Following their debut release City of Contrast, Taken By Sanity’s EP Saturn Days released on May 29, 2020 and is a short collection of passionate alt-pop anthems: from the upbeat, summer-party vibes of Streetlights, to the 80s inspired synth-pop bop of Saturn Boys, the inspiring and scream-worthy hopefulness of Waterfall, and to the somber finale of Labyrinth, the band’s latest project is an honest and exciting development in their discography.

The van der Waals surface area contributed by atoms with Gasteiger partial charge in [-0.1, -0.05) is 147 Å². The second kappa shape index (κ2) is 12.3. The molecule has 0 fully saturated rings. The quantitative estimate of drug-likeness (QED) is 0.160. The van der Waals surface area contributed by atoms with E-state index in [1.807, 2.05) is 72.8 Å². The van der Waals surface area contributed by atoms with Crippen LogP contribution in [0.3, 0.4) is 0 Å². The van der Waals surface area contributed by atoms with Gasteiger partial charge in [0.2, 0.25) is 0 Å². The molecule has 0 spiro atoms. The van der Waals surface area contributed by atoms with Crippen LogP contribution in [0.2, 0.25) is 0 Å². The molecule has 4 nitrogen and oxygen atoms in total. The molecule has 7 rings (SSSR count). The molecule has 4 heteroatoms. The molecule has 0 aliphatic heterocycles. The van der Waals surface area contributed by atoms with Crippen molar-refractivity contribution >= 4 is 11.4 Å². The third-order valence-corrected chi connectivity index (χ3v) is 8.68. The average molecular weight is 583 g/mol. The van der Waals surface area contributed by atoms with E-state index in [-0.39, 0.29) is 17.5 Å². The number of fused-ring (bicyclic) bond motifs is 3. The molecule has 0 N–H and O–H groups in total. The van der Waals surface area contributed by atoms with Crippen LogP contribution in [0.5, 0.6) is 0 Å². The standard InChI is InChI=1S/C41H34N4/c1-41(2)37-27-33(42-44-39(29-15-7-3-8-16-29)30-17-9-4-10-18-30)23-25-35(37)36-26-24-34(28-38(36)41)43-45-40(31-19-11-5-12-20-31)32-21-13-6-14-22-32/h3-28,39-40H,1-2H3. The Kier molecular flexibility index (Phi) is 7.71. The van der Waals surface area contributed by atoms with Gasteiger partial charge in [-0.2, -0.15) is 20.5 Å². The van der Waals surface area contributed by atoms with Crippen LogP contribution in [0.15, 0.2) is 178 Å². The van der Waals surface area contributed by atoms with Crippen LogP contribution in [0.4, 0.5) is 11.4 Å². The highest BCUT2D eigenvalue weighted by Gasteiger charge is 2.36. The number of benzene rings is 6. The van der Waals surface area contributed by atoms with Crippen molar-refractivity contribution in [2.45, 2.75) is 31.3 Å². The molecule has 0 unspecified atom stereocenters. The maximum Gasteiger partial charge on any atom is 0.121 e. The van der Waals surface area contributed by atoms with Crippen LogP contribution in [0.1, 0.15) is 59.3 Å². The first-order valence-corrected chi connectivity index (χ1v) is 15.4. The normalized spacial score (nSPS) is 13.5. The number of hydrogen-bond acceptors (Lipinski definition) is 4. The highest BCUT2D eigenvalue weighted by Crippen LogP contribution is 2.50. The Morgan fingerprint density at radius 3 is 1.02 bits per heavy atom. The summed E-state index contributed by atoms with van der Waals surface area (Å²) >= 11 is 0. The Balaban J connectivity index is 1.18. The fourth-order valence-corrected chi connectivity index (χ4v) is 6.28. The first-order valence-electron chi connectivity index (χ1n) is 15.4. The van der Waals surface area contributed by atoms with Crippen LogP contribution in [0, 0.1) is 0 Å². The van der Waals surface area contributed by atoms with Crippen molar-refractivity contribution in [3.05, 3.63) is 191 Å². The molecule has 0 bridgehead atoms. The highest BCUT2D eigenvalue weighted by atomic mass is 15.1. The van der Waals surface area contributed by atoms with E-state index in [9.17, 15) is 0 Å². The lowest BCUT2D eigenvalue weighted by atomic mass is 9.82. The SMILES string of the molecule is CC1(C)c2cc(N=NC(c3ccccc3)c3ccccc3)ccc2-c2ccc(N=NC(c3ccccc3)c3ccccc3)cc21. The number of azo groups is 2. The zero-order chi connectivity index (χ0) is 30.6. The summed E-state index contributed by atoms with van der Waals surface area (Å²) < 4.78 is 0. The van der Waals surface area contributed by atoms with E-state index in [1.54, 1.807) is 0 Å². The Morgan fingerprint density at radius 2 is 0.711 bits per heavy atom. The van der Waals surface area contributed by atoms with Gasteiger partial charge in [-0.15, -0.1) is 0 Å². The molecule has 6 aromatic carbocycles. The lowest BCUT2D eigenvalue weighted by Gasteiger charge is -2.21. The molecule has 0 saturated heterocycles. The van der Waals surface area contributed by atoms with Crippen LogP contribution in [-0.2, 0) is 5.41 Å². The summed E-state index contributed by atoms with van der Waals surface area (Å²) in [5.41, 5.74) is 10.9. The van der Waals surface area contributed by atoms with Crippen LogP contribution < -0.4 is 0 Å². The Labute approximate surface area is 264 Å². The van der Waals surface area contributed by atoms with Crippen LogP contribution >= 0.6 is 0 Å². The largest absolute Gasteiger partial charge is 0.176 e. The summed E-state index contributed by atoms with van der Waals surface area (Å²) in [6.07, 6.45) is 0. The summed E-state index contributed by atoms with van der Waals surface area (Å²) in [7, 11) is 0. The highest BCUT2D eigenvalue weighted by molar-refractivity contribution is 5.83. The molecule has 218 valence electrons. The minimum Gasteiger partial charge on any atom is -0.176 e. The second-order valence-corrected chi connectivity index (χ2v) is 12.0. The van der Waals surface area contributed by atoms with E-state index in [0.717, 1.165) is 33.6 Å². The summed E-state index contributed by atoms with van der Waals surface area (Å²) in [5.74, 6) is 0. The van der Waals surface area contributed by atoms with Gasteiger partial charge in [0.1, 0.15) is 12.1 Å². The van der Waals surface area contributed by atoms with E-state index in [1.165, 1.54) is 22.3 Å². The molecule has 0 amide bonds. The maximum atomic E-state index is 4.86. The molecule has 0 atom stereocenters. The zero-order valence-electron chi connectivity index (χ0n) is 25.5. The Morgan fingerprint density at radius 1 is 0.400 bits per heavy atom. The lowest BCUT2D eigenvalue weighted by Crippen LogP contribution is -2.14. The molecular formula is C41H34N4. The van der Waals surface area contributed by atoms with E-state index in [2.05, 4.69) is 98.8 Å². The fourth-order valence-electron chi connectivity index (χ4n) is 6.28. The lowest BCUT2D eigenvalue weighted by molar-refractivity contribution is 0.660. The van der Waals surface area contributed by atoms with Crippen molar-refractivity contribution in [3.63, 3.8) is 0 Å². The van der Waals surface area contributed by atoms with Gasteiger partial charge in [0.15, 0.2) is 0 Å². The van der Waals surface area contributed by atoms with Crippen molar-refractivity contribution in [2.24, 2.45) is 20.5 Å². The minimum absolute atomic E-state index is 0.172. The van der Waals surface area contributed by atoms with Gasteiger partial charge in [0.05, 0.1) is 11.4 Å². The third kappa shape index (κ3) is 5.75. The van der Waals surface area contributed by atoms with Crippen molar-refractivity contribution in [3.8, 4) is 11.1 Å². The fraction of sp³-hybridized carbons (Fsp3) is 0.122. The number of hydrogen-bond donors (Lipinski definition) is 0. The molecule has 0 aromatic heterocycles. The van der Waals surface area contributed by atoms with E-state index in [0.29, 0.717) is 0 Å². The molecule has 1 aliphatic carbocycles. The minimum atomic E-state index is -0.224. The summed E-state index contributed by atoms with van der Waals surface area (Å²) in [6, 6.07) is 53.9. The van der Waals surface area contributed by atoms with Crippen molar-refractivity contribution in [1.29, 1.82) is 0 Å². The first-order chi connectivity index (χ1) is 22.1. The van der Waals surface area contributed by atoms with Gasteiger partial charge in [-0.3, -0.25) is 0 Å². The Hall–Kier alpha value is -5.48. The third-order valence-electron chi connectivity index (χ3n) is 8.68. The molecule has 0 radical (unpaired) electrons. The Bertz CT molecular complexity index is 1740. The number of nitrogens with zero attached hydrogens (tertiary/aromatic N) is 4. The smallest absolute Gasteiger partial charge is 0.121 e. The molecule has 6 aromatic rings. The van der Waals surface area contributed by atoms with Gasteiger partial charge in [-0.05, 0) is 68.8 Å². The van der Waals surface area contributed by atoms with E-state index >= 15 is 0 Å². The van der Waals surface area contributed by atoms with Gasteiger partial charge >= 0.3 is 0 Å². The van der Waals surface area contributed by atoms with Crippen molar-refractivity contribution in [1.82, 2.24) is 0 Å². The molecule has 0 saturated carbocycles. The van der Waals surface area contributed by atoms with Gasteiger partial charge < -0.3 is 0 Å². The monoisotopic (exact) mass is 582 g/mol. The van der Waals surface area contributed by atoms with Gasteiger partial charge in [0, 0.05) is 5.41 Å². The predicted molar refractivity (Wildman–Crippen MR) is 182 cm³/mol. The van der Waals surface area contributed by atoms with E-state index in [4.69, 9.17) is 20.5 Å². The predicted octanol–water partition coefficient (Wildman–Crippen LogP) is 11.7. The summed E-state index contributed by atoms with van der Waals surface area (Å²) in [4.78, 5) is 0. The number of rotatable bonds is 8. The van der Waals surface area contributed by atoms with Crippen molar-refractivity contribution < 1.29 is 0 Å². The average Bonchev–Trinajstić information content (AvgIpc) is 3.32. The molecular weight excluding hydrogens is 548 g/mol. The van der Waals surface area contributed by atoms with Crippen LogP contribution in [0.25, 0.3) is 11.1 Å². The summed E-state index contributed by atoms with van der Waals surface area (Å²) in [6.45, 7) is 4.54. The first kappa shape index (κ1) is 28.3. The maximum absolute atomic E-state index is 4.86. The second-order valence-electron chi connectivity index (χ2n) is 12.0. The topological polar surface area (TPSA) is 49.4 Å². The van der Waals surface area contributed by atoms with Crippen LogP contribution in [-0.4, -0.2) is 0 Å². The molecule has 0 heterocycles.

Taken By Sanity's debut album 'City of Contrast" was released on June 1, 2019. Described as "a diverse, engaging project", each track has a distinctive sound from one another; from the upbeat, synth-heavy hooks of 'Glass Hands', to the slow melancholic ballad of 'Shade of Blue', to the epic orchestral finale of 'Gravity'.